Advancing rural healthcare
Published 1:25 pm Monday, November 21, 2022
The 17th of this month was National Rural Health Day, so it feels like a wonderful time to talk about our work to advance rural healthcare here in Polk County and beyond. By nature of proximity, rural healthcare has long been the frontline for quick emergency response in many US communities. If you have a heart attack, a stroke, or have been in an accident, your life is on the line, and every second counts. If you live in rural Polk County, it may take an hour or more to get to a trauma center, but having St. Luke’s Hospital nearby gives you the best chance at survival due to the rapid initiation of care.
We in Polk County are fortunate to have a community hospital still. Unfortunately, many rural hospitals are losing money nationwide and struggling to survive. In the last ten years, more than one hundred thirty rural hospitals have closed, causing a loss of the emergency department and essential outpatient services in rural America. These closures increase the risk of death and disability when severe emergent medical conditions happen. The hospital shutdowns also increase health risks due to undiagnosed conditions and poor treatment because of the limited access to care. We never want to see this tragedy occur in our community.
BY THE NUMBERS
- 25% of all US hospitals are small rural hospitals—25 beds or less
- Only 2% of all national hospital spending goes to small rural hospitals.
- Most rural hospitals are the only source of hospital care in their community
- Most rural hospitals are paid less by insurance plans than it costs them to provide services
- Most urban hospitals are paid significantly more by insurance plans than it costs them to provide services
- Most rural hospitals lose money, while most urban hospitals turn a profit
- The median profit margin of rural hospitals before the pandemic was 2.3%
- The median profit margin of urban hospitals before the pandemic was 35%
- It costs more to deliver healthcare services in rural communities than in urban environments
There are substantial differences between small rural and large urban hospitals, presenting momentous consequences when writing federal and state policies that control spending on each. At issue is preserving equitable access to primary healthcare for people in rural America.
ENTER THE NATIONAL RURAL HEALTH ASSOCIATION (NRHA)
NRHA is a nonprofit organization working to improve the health and well-being of rural Americans and provides leadership on rural health issues through advocacy, communications, education, and research. NRHA’s membership is a diverse group of individuals and organizations from across the country, all of whom share an interest in rural health.
One of NRHA’s national leadership training initiatives is the NRHA Rural Health Fellows Program. This outreach is an intensive yearlong training program that educates and prepares a group of diverse healthcare leaders who can articulate a clear and compelling vision for rural America.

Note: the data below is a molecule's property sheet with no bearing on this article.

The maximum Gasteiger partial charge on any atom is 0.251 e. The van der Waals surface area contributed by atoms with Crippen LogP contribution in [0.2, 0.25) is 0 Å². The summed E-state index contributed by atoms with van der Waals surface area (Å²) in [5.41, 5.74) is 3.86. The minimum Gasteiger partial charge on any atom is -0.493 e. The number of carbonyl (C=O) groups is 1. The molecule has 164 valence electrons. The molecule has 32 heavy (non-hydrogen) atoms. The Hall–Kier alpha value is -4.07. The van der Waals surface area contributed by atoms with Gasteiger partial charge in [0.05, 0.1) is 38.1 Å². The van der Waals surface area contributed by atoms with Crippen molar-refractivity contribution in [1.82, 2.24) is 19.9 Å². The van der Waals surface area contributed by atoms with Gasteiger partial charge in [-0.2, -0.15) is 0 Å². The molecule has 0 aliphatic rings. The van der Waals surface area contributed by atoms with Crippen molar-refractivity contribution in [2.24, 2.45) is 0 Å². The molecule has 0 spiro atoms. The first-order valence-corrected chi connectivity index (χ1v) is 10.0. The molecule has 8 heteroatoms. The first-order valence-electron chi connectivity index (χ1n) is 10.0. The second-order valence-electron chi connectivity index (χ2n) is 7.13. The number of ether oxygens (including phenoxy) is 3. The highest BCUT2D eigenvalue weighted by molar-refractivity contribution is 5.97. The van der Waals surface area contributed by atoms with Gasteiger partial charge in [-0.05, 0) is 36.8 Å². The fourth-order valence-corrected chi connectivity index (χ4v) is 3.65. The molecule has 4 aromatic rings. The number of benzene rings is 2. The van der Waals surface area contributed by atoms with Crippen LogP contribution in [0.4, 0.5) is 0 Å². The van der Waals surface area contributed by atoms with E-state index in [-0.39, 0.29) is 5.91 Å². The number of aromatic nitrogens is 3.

Every year, NRHA names ten to fifteen highly energized people with a proven track record of dedication to improving healthcare throughout rural America. After an exhaustive review, the selection of seventeen fellows makes up the class of 2023. I am truly humbled to be among the 2023 Rural Health Fellows.
“We are very pleased to announce this new class of fellows as this program enters its seventeenth year. Once again, this class represents various levels of rural health expertise,” NRHA CEO Alan Morgan says. “With the successes achieved by the previous classes, we look forward to continuing the tradition of building rural healthcare leaders through this valuable program.”
As a 2023 Rural Health Fellow, I will have the opportunity to bring greater awareness to work done at St Luke’s. In doing so, I hope to connect us through this national platform to additional grant opportunities and supporters to help advance our efforts here in Polk County. It’s essential work. Despite St. Luke’s being one of the top critical access hospitals in a 200-mile radius, the need to grow to serve our community more profoundly is pressing. We want to have the best care available for our citizens.
Many of you have helped our hospital as we needed to raise funds for new equipment or start a new program, and through you, we saved lives. We want to keep that momentum moving forward. Educating you on the state of rural healthcare and the importance of our local hospital will encourage you to make your voices heard regarding the importance of rural healthcare in our county, state, and country to legislators and officials. I hope this will also encourage you to utilize our excellent community hospital and affiliated services whenever you need healthcare. Using the hospital is the best way to ensure that there is always a hospital in our county to serve our healthcare needs.
If you have a healthcare topic of interest or want to learn more about St. Luke’s Hospital, send me a note at Michelle.Fortune@slhnc.org. Also, please follow us on Facebook, Twitter, and LinkedIn, or visit our website at StLukesNC.org.